Middle-Tier Instructional Leadership for Quality Teaching and Learning at Scale
The ‘middle tier’, although frequently overlooked, forms a key part of education systems around the world. Middle-tier professionals – such as advisors, supervisors, pedagogical coaches and teacher mentors – working directly with schools and teachers are increasingly acting as a key link between policy and practice, helping to introduce and embed successful policies in schools and classrooms across the regions or districts that they work in.
emerging evidence on middle-tier instructional leadership
In this working paper, UNESCO International Institute for Educational Planning (IIEP-UNESCO), Education Development Trust, and the Education Commission review recent evidence on the role of middle-tier actors and the ways in which they are helping to deliver improvements in teaching and learning.
Their analysis suggests that middle-tier professionals are delivering these improvements in four key ways:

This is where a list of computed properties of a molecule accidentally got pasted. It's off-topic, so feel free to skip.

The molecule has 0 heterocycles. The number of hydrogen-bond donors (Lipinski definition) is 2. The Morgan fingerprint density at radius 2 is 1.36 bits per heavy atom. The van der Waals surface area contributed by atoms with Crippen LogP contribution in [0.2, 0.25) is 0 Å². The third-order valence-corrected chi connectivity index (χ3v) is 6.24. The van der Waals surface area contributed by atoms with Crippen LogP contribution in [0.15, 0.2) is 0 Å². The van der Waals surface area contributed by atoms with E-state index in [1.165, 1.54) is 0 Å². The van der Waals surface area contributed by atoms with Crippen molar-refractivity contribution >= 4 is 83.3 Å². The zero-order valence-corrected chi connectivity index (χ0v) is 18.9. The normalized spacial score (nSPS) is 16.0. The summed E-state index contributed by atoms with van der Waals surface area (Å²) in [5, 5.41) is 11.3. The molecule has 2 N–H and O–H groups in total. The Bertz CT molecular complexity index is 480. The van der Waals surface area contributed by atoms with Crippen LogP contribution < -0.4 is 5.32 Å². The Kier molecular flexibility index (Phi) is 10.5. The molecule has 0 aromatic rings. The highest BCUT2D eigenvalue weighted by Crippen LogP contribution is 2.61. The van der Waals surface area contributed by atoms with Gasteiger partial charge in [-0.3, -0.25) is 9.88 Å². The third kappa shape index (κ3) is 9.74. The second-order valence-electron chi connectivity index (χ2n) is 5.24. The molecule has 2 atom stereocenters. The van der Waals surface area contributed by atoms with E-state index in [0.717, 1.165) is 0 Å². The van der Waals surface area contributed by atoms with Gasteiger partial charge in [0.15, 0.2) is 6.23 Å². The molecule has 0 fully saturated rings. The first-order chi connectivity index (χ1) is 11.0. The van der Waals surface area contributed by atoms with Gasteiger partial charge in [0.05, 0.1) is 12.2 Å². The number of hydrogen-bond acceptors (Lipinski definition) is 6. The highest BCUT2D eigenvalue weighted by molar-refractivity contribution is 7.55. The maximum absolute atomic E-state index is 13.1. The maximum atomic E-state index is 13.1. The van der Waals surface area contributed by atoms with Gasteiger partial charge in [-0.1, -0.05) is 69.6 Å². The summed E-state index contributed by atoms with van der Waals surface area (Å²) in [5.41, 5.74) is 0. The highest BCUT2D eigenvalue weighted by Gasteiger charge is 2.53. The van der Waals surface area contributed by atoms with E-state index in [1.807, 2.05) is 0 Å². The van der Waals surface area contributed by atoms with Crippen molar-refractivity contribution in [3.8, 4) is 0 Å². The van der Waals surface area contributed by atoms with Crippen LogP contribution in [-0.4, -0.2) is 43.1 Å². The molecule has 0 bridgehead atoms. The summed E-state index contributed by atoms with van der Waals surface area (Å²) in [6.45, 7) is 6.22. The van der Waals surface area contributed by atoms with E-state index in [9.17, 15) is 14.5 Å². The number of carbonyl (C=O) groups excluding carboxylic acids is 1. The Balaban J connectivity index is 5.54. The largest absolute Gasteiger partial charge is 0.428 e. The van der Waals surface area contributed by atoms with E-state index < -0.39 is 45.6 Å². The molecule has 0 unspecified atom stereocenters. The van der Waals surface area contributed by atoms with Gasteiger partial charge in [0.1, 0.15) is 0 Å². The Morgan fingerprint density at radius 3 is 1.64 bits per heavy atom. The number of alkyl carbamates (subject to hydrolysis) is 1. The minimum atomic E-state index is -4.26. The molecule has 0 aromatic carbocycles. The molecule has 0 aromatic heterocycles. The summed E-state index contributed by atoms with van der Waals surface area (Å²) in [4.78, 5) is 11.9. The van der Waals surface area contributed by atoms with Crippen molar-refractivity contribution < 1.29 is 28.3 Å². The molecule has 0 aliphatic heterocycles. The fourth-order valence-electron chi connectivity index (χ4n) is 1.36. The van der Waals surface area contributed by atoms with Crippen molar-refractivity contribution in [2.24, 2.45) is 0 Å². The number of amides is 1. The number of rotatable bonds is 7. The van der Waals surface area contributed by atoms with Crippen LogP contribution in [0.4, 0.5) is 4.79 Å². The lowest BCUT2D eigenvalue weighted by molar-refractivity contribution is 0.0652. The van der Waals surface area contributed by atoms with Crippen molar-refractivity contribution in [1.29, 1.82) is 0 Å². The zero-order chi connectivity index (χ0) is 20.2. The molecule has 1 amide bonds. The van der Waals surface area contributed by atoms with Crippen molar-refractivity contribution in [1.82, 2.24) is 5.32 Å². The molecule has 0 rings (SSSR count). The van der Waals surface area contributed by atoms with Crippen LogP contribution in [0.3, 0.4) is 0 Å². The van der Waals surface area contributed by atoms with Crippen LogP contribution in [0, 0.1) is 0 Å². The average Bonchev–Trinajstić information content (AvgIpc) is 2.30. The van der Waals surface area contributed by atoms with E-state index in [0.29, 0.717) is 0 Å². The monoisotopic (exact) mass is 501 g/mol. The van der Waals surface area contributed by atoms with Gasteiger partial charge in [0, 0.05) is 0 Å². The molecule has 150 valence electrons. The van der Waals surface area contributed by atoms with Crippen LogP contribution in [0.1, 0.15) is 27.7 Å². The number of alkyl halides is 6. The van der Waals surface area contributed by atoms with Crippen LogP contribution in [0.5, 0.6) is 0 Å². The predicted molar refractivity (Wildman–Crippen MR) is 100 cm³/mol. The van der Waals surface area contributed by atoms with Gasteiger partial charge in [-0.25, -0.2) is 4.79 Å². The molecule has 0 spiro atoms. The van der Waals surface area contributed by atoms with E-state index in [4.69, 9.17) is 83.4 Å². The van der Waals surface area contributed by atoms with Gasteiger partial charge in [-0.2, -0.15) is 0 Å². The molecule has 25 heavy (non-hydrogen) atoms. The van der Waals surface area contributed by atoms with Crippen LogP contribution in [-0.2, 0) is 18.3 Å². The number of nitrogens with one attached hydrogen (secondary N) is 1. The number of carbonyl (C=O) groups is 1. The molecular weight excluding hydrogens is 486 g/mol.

- by providing support,
- opportunities for collaboration,
- accountability and monitoring,
- and instructional direction and system alignment.
However, the evidence also shows the importance of balancing these roles – supportive roles, for example, must be carefully balanced with oversight and accountability to ensure the best outcomes for teachers and learners.
case studies on middle-tier instructional leadership
IIEP-UNESCO and Education Development Trust see the ‘middle tier’ of education systems as a potential solution to improve teaching and learning quality at scale, and how to strengthen delivery systems to achieve this. In a new research collaboration, they investigated the potential of middle tier professionals to act as catalysts for change in local school reforms. These case studies look at effective or promising practice from around the world, in which the middle tier is playing a key role in scaling effective teaching and learning reforms.
The research questions are:
- What can we learn from promising case studies about the potential for middle tier roles to make impact on teaching and learning quality?
- How can these roles be recruited and strengthened to get value from their position as lynchpins in the education delivery chain?
- How do these roles bring about wider changes such as mindset shifts and changes in professional cultures and practices, which contribute to teaching and learning quality?